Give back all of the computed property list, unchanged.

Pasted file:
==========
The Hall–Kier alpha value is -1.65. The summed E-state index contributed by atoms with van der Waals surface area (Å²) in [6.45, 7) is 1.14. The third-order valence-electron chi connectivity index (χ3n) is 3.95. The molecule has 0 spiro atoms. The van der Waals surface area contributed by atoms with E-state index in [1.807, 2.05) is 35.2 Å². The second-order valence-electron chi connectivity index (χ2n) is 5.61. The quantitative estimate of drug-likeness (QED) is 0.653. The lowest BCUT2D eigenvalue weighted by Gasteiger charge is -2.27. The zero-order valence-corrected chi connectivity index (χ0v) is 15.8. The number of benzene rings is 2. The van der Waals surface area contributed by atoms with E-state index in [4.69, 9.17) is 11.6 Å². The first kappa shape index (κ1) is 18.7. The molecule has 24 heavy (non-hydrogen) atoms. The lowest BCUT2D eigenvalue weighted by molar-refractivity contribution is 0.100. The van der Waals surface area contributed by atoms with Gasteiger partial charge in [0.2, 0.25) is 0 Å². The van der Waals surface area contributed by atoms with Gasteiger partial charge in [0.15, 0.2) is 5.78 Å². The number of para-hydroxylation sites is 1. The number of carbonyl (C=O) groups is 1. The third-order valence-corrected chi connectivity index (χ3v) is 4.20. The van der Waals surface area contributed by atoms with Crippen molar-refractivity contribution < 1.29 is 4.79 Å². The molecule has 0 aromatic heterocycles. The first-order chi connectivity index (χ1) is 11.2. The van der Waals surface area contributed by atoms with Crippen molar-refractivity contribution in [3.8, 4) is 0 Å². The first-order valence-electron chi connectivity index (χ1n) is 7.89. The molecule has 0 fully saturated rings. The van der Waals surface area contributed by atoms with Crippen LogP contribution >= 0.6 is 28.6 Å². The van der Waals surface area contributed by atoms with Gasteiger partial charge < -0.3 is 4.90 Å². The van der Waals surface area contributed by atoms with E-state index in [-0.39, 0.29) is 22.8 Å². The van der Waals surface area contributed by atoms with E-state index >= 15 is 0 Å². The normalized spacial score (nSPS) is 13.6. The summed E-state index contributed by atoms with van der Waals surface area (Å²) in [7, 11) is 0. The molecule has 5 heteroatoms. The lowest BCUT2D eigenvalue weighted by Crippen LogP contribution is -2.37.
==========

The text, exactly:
The Hall–Kier alpha value is -1.65. The summed E-state index contributed by atoms with van der Waals surface area (Å²) in [6.45, 7) is 1.14. The third-order valence-electron chi connectivity index (χ3n) is 3.95. The molecule has 0 spiro atoms. The van der Waals surface area contributed by atoms with E-state index in [1.807, 2.05) is 35.2 Å². The second-order valence-electron chi connectivity index (χ2n) is 5.61. The quantitative estimate of drug-likeness (QED) is 0.653. The lowest BCUT2D eigenvalue weighted by Gasteiger charge is -2.27. The zero-order valence-corrected chi connectivity index (χ0v) is 15.8. The number of benzene rings is 2. The van der Waals surface area contributed by atoms with E-state index in [4.69, 9.17) is 11.6 Å². The first kappa shape index (κ1) is 18.7. The molecule has 24 heavy (non-hydrogen) atoms. The lowest BCUT2D eigenvalue weighted by molar-refractivity contribution is 0.100. The van der Waals surface area contributed by atoms with Gasteiger partial charge in [0.2, 0.25) is 0 Å². The van der Waals surface area contributed by atoms with Gasteiger partial charge in [0.15, 0.2) is 5.78 Å². The number of para-hydroxylation sites is 1. The number of carbonyl (C=O) groups is 1. The third-order valence-corrected chi connectivity index (χ3v) is 4.20. The van der Waals surface area contributed by atoms with Crippen molar-refractivity contribution < 1.29 is 4.79 Å². The molecule has 0 aromatic heterocycles. The first-order chi connectivity index (χ1) is 11.2. The van der Waals surface area contributed by atoms with Crippen molar-refractivity contribution in [3.8, 4) is 0 Å². The first-order valence-electron chi connectivity index (χ1n) is 7.89. The molecule has 0 fully saturated rings. The van der Waals surface area contributed by atoms with Crippen LogP contribution >= 0.6 is 28.6 Å². The van der Waals surface area contributed by atoms with Gasteiger partial charge < -0.3 is 4.90 Å². The van der Waals surface area contributed by atoms with E-state index in [-0.39, 0.29) is 22.8 Å². The van der Waals surface area contributed by atoms with E-state index >= 15 is 0 Å². The normalized spacial score (nSPS) is 13.6. The summed E-state index contributed by atoms with van der Waals surface area (Å²) in [7, 11) is 0. The molecule has 5 heteroatoms. The lowest BCUT2D eigenvalue weighted by Crippen LogP contribution is -2.37.